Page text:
Your body will also need to be ready for this surgery. This typically includes three factors: hair removal, weight control, and pelvic floor health. As always, please take this with a grain of salt as I am not a doctor. Consult a medical professional with any questions.

Typically your doctor will set up several appointments in advance of surgery. For instance, they may meet you and discuss next steps in an appointment called a consult. As your other prep continues and a surgery date is chosen, you may have several other pre-operative appointments to discuss expectations and final preparations. But before we get ahead of ourselves, let’s discuss another obstacle in getting ready for surgery.

Hair removal

In most cases, vaginoplasty uses the skin of the penis and scrotum to create the inside of the new vagina. Which means skin that is outside you now will be inside you later. This makes it very important to make sure that the skin that will be inside you does not grow any hair since it can not be easily addressed once it is inside the vagina.

Some surgeons offer to use burning techniques during the surgery that in theory destroy hair, but others feel this is not effective or impedes healing. Most surgeons agree that removing or reducing hair through other ways is a better strategy. The most common methods being laser hair removal and electrolysis.

Laser Hair Removal

Laser hair removal is typically an option for people with light skin and dark hair. It uses high intensity lights that are absorbed by the dark hair follicle, destroying the follicle in the process so that it can not grow hair.

A technician uses their laser to remove hair
Laser hair removal on the legs, Copyright Alice Pien, MD (CC BY-SA 4.0)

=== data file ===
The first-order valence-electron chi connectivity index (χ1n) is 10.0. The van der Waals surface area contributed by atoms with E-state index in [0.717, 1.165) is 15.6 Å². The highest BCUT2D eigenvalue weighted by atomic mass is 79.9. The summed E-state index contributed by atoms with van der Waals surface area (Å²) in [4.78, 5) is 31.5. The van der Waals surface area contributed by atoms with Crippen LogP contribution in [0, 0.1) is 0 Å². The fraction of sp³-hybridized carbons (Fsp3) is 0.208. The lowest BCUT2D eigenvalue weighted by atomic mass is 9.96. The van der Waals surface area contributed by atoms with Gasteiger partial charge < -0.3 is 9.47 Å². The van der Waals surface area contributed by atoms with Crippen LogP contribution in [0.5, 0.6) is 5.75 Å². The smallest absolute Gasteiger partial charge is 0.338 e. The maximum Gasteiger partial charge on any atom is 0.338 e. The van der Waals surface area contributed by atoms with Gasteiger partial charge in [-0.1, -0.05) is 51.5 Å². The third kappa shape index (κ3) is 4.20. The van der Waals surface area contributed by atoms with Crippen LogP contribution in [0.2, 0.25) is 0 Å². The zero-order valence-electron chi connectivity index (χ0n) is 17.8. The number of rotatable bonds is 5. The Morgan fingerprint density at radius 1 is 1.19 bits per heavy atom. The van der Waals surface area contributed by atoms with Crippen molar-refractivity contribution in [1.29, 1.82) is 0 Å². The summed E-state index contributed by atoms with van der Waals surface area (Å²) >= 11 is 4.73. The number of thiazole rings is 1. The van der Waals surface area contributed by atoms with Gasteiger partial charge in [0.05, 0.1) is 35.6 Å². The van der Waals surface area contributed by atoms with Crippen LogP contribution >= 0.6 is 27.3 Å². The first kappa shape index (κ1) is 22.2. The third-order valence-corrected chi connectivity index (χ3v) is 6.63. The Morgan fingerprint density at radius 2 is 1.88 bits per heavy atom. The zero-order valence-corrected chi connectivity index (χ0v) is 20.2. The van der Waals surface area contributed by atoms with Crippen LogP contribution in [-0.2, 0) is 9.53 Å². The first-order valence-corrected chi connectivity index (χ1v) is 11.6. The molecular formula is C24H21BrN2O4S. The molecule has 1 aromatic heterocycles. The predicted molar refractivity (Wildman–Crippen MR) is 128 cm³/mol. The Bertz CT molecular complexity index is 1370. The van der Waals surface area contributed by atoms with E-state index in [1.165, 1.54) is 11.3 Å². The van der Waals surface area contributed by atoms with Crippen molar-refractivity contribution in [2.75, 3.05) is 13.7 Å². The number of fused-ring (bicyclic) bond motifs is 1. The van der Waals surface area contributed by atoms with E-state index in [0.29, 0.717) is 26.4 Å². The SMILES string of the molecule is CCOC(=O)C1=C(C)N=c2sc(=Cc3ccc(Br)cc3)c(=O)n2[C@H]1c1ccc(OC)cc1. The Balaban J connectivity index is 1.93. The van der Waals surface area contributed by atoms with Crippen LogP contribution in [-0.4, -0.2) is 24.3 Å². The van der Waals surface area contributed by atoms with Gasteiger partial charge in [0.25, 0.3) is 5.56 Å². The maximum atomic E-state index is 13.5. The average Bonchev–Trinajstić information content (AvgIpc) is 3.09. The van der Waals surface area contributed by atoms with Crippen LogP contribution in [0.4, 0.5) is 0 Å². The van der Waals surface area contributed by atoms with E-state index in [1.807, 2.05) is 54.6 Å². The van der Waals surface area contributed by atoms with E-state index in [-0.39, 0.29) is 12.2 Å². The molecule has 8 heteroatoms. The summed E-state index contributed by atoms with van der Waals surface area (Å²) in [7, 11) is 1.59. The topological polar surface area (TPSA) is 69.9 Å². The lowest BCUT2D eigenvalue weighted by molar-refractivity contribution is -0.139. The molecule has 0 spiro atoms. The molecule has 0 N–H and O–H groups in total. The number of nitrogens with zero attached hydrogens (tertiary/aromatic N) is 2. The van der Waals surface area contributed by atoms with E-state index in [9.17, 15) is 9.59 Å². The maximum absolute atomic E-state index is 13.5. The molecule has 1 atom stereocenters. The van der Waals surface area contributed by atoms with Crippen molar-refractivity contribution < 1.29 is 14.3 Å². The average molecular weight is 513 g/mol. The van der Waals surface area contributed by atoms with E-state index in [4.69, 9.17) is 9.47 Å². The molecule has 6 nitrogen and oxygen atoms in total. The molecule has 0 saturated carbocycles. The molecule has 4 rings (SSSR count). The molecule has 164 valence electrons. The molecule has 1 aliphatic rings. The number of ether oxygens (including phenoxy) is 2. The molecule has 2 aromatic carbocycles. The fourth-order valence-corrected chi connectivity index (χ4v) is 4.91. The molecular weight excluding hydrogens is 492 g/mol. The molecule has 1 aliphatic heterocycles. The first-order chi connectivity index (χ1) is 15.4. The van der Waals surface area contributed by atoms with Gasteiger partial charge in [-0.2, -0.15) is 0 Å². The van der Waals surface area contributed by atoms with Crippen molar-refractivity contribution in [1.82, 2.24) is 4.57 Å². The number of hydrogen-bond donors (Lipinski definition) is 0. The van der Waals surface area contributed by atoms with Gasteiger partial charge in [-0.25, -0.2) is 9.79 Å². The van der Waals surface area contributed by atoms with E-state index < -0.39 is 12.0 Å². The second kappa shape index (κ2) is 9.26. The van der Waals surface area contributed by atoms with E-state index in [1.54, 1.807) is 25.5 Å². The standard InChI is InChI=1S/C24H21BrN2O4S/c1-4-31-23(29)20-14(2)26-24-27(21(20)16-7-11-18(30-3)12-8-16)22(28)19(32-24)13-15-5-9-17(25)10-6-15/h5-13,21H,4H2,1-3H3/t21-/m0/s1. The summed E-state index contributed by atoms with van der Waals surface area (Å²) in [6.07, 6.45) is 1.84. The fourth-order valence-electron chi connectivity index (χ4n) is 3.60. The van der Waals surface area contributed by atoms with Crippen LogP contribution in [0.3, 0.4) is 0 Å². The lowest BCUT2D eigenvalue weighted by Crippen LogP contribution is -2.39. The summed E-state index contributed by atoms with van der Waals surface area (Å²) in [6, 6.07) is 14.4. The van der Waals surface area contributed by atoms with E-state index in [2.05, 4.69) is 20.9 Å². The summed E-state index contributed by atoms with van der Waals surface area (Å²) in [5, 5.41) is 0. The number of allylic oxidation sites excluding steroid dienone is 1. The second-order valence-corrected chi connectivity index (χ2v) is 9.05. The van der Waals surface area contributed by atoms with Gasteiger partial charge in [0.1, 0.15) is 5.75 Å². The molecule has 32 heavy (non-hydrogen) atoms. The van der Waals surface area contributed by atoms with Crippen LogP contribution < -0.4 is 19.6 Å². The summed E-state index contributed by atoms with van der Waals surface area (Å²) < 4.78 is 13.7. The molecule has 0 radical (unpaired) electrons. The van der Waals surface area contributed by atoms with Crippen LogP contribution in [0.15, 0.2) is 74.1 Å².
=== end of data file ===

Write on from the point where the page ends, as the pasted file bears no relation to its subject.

It can be relatively painful, especially on sensitive skin. I describe the sensation as a combination of holding a hair drier too close to your skin while at the same time snapping a rubber band hard against your skin. You can ask if you may use lidocaine cream to lessen the pain or a cold roller to put on immediately after to soothe the heat.

Laser hair removal isn’t an option for everyone. Also, theres some controversy over whether it is truly a permanent hair removal tool. As such, it’s usually called a “hair reduction” technique in medical literature. I used laser because it was cheaper and the individual treatments were shorter than electrolysis, but your milage may vary. It took me eight sessions spread out over about a year to get the results I needed.


Electrolysis is a process that uses an electrical instrument to zap each hair follicle, one at a time, to destroy it so it can not produce hair. Since this treatment requires individual attention to each follicle, it typically results in longer sessions than laser. However, it is widely considered permanent and can be used on people who don’t have fair skin and/or dark hair.